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  • Writer's pictureMichelle Law

“If you can’t get out of it, get into it!”

I wrote last week about my diabetes burnout, which had been dragging on for a few years.  After a surprisingly simple intervention by my 7 year old daughter, I’ve been taking proper care of myself ever since. I needed a few things to get me back on track: to talk to people who could help me, set short term goals, work out how to hold myself accountable, understand my diabetes better and take action. This is what I did to get out of my diabetes slump…

Getting help

Admitting out loud that things weren’t going well was the first step. This happened unexpectedly during a professional coaching session on a “wheel of life” exercise where you have to rate how satisfied you are in each area of your life. I scored myself low on “health” and when I was asked why it all came flooding out. Is it because I was in a safe non judgmental space? Interesting that this conversation never happened in a doctor’s office.

Next was talking to my husband and kids. I told them that day at dinner that I hadn’t been taking care of myself as well as I should and that I needed their help and reminders to make sure my blood glucose testing kit was always at the table when we ate together.

Setting goals

My first goal was a simple one – to make sure that I always test my BGs at least 4 times a day as this was a habit I had found really difficult to stick to consistently. But my problem with this goal was that nobody would know whether I was achieving this except me and my pump.  When you have long periods between hospital insulin pump clinics the pump isn’t being downloaded and checked by anyone else either so it’s just you and your willpower and in the past I’ve found that hard to muster.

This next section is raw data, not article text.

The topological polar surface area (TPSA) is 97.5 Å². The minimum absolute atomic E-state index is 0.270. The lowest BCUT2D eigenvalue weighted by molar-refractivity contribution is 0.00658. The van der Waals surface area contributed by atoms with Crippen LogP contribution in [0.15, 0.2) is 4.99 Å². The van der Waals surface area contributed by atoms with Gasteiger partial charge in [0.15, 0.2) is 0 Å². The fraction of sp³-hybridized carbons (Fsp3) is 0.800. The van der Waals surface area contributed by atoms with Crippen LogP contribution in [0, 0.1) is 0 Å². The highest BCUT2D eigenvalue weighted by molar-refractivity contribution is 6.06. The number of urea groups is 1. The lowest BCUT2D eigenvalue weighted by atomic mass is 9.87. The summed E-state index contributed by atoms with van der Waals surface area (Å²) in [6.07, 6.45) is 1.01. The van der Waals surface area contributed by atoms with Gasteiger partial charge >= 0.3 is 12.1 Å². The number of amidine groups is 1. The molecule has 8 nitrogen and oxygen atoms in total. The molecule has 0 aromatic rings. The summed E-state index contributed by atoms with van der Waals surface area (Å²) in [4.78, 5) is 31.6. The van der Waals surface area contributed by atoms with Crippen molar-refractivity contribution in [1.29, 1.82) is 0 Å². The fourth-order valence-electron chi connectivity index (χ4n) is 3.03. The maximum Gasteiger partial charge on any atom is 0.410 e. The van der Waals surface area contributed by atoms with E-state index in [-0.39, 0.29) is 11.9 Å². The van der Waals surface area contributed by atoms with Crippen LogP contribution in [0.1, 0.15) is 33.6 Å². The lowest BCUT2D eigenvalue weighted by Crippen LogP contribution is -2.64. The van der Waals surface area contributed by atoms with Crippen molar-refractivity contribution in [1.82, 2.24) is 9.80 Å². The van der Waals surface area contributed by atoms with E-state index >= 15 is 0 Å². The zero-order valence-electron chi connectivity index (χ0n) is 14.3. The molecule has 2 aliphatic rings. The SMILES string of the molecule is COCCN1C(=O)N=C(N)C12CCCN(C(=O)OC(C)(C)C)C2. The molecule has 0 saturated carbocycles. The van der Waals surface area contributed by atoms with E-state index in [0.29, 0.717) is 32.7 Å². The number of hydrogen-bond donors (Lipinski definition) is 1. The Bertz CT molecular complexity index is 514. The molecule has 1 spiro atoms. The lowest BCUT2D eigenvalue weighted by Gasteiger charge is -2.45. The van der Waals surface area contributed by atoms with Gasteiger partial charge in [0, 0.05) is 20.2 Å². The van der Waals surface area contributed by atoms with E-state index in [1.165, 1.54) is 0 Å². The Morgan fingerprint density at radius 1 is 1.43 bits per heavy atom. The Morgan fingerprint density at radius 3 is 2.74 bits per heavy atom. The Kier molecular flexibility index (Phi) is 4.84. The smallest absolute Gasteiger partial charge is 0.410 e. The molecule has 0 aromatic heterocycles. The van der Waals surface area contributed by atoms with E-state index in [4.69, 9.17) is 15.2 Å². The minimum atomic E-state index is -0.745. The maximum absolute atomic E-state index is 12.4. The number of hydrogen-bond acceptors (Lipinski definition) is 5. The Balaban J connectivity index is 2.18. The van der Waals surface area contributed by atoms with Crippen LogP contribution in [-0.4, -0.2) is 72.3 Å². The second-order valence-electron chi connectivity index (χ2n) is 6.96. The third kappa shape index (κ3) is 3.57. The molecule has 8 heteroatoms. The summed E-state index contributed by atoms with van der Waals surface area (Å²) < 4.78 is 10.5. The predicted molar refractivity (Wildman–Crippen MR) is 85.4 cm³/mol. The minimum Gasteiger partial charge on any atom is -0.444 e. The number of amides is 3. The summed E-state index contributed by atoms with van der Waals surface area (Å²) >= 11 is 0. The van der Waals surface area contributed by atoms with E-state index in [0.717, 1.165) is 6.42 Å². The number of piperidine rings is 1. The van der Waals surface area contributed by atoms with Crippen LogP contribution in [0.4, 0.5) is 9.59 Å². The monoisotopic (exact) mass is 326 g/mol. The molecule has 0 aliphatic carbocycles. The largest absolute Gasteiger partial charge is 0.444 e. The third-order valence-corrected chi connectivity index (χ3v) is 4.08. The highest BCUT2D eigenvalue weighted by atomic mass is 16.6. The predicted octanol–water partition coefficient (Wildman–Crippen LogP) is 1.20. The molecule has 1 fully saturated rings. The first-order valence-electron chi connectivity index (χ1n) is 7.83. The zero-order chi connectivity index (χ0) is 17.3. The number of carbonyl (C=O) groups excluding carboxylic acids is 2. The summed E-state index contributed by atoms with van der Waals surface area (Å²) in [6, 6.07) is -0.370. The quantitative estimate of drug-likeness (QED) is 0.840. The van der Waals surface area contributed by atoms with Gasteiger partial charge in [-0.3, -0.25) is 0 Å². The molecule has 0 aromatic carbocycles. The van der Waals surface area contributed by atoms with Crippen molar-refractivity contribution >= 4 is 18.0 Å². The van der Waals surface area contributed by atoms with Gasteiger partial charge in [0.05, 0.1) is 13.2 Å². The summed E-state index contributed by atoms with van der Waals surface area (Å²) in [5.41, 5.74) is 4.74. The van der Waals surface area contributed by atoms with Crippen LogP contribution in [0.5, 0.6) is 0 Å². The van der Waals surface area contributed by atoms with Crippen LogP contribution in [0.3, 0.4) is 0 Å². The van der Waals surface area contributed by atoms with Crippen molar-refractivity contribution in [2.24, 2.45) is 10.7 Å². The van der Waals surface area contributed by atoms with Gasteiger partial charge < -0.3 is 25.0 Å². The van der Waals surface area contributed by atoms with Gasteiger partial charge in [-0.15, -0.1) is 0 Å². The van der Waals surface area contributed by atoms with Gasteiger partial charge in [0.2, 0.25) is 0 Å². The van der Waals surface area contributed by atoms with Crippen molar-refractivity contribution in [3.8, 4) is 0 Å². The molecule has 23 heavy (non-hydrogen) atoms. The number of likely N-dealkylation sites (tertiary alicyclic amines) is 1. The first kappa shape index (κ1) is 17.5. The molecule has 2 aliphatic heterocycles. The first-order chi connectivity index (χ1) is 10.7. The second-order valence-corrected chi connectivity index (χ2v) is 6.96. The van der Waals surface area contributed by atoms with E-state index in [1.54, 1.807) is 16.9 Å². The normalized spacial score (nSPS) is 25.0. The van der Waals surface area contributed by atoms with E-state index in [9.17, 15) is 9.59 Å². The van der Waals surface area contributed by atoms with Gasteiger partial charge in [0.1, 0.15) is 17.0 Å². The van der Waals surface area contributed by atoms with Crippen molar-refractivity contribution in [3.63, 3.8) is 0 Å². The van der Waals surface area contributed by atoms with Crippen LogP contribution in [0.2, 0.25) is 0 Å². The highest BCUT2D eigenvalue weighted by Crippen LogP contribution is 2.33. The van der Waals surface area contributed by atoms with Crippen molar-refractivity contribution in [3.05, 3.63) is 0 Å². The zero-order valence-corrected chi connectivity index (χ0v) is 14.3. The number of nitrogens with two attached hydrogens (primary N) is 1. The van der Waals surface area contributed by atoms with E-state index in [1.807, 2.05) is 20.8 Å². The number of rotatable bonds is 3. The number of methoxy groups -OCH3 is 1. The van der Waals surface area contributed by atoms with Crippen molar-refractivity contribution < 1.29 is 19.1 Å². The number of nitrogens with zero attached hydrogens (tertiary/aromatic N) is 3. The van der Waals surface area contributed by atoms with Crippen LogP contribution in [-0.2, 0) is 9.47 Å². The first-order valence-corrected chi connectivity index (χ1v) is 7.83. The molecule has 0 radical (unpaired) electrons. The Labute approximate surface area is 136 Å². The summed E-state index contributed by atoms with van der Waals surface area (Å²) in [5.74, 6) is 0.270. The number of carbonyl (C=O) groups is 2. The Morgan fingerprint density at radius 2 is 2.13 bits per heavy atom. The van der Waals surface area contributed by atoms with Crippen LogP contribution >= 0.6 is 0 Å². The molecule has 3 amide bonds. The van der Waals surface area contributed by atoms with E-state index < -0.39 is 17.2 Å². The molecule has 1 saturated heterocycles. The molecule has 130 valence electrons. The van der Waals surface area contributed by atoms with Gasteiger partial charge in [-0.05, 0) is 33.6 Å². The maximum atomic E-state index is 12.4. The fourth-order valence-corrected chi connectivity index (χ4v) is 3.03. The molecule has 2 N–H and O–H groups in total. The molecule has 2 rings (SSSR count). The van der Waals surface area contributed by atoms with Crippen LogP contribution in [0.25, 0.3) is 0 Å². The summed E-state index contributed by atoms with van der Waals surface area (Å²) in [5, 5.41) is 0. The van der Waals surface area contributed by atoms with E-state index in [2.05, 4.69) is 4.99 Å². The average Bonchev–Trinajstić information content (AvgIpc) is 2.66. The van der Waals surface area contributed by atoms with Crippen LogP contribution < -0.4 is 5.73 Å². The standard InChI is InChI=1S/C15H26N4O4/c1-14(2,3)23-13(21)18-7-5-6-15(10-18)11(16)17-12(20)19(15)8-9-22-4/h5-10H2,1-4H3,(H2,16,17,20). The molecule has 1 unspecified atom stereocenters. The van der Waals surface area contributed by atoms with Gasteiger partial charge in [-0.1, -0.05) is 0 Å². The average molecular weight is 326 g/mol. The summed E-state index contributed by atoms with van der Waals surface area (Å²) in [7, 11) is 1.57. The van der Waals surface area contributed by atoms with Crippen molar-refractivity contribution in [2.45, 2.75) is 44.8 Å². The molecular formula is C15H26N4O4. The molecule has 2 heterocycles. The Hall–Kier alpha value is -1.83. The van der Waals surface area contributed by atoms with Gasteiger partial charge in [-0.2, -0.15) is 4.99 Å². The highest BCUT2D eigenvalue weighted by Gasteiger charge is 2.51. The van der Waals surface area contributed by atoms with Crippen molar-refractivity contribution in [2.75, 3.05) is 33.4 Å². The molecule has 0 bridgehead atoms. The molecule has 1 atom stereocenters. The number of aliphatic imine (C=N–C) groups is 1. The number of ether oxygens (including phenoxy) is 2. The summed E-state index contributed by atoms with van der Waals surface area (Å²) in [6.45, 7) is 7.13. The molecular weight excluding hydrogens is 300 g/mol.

Being accountable

I realised that I needed to feel accountable to someone (or something) else to do this, and to make it easier for my family to know whether I was testing that didn’t rely on them asking me all the time.  I had an idea. I asked my 7 year old daughter to make me a sticker chart. I stuck it on the fridge and started using it the next day. It was instantly effective.  My family were supporting me, I wanted to fill up the chart and everyone could see whether I was doing it or not.  I didn’t want to let my kids down.

I only needed to fill in half the chart before I got back into the habit of frequent and regular BG testing (averaging 6 times a day actually) and didn’t need the sticker incentive anymore – but I left it on the fridge anyway as a reminder of my turning point.

Getting on top of my diabetes again

Once I started focusing on my diabetes again I started to reassess all aspects of my routine. As well as more BG testing I…

  1. started uploading my pump and BG data and studied the charts

  2. went back to basics with carb counting, stopped guessing, got my scales out again and started using the Nutracheck app (which I find really useful)

  3. experimented with timing of exercise vs bolus to avoid lows when walking my dog

  4. became more thoughtful about my carb intake before bed

  5. moved my pump cannula from my lower back to my tummy to see if it would improve my insulin sensitivity

  6. re-engaged with the diabetes online community as a reader and podcast listener

  7. bought a Fitbit to track my activity levels and compare with my pump/BG data

But one of the biggest changes? I have consciously stopped attempting to hide my diabetes management from others and I’m now talking about it much more openly.  That means testing BGs in work meetings and dinner parties, explaining what my insulin pump is, explaining what Type 1 Diabetes is, often to people who have known me for years, which seems crazy.  It’s made a subtle difference to my mindset because I’m not just viewing it as “my problem” anymore. It’s just part of my daily routine and who I am, not this negative burden.  I’ve decided that I can’t get out of it so I’ve got to get into it and that’s so much more positive and empowering. Fingers crossed for my next HbA1c…


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